Rejection Breeds Creativity

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Rejection Breeds Creativity

New research from Johns Hopkins University suggests that having our ideas rejected tends to boost our creativity output. Sharon Kim and her colleagues found that when most of us experience rejection, it can actually enhance our creativity, depending on how we respond to it. The paper, titled “Outside Advantage: Can Social Rejection Fuel Creative Thought?,” was recently accepted for publication by the Journal of Experimental Psychology. It also received a best-paper award at the Academy of Management (AOM) conference held this month in Boston.

New research from Johns Hopkins University suggests that having our ideas rejected tends to boost our creativity output.  Sharon Kim and her colleagues found that when most of us experience rejection, it can actually enhance our creativity, depending on how we respond to it.  The paper, titled “Outside Advantage: Can Social Rejection Fuel Creative Thought?” was recently accepted
for publication by the Journal of Experimental Psychology. It also
received a best-paper award at the Academy of Management (AOM)
conference held this month in Boston.

As reported by Behance:

In the first experiment, participants were given a series of personality questions and told they would be considered for participation in several group exercises in the future. When the participants returned to the laboratory a week later, some of them were asked to complete a few tasks before joining their group (inclusion), others were told that none of the groups had chosen them and they would need to complete their tasks independently (rejection).  When they calculated the results, the researchers found that “rejected” participants significantly outperformed those that were included in a group. Consider the difference between those who respond to rejection by sulking versus those who respond by rolling up their sleeves and thinking “I’ll show them.”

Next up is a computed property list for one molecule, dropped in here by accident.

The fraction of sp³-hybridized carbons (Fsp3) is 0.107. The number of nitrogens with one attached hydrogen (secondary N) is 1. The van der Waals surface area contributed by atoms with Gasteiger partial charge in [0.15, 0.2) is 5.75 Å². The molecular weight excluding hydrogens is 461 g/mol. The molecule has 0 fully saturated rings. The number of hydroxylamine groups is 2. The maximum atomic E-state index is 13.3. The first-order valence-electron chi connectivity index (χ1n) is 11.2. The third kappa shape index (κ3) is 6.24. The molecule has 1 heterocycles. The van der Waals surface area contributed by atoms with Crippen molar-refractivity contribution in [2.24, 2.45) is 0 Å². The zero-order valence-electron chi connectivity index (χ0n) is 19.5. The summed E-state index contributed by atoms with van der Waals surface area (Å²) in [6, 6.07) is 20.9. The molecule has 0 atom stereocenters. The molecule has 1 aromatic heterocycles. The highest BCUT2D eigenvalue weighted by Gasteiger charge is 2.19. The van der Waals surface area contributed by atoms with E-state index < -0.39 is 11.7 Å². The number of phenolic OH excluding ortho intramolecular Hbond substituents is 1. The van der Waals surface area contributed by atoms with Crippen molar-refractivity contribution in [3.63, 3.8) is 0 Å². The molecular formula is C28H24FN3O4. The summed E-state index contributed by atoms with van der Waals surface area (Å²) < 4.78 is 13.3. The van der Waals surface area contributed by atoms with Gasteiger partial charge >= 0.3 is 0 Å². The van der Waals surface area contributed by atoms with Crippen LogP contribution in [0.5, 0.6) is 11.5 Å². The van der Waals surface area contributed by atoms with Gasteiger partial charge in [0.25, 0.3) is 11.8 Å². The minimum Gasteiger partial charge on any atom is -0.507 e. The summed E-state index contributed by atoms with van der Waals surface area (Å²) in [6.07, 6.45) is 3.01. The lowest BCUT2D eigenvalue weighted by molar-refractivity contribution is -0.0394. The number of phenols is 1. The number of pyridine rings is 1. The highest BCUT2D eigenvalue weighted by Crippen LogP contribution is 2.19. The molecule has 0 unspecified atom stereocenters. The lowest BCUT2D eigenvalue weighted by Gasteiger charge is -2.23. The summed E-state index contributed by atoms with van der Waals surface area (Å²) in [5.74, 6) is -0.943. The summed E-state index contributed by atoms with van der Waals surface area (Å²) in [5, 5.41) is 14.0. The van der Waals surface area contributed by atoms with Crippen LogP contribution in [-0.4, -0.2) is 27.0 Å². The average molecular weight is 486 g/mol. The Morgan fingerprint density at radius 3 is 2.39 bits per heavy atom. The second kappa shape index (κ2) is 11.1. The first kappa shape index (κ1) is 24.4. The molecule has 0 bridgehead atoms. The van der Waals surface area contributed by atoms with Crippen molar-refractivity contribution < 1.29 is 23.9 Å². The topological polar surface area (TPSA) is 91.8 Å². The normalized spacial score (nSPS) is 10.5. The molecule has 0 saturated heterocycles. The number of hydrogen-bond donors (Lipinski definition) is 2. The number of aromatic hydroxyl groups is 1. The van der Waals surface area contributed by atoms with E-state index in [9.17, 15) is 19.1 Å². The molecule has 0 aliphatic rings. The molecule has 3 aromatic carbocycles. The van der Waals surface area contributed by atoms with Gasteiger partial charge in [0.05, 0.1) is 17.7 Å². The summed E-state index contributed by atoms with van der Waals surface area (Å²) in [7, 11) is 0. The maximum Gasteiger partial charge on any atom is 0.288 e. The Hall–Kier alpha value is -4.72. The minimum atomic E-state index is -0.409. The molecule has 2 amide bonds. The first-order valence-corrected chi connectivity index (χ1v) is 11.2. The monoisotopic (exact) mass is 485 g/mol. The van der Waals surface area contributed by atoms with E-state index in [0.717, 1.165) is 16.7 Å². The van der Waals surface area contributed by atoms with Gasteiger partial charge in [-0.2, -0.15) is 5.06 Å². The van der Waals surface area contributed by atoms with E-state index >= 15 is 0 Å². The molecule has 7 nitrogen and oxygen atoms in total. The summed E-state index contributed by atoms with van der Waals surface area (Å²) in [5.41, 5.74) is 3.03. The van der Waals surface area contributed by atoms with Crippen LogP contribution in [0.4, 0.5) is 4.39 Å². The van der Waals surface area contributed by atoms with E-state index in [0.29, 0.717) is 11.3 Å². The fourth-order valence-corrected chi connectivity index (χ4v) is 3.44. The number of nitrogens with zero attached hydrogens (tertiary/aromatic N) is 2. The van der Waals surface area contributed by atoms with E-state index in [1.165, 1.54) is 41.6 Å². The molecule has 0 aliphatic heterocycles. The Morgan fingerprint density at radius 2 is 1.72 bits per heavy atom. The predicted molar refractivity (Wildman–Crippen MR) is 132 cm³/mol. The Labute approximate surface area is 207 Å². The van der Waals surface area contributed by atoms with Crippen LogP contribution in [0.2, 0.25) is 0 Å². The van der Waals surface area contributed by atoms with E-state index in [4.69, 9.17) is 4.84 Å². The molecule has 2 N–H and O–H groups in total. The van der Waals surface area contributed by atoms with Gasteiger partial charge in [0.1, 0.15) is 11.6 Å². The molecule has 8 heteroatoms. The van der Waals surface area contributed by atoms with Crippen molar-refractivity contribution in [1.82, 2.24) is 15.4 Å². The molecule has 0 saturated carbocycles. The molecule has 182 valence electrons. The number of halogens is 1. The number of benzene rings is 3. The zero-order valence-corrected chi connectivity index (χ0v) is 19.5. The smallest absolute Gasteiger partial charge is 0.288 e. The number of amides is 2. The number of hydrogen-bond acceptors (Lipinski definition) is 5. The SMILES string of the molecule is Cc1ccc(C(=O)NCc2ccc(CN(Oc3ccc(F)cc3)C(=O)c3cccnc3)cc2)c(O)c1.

The results were conclusive: rejection breeds creativity, especially for those who consider themselves highly independent. In final a follow-up study, the researchers found the same trend using a different measurement of creativity.

For practitioners, how can this phenomena work to your advantage?  When
managing individuals or teams, the time will come when you have to say
‘no’.  In that moment immediately after rejecting a person’s viewpoint,
you want to let it sink.  Don’t try to minimize the impact by rationalizing the decision or by other means of making the person feel better.  But the key is to assign the rejected person right away to a
new and important task.  Put them on a project where they can prove themselves and
“get even.”  You want to let their creative juices flow.

“While it is never a comfortable experience, the feelings of rejection can actually help us access our more creative selves. Free from the expectations of group norms, we can push the limits of novelty. Moreover, we can enhance that ability by changing the way we respond to rejection. Instead of dwelling too much on the pain of being turned down or turned aside, consider the freedom you now have to explore new possibilities and less mainstream options.”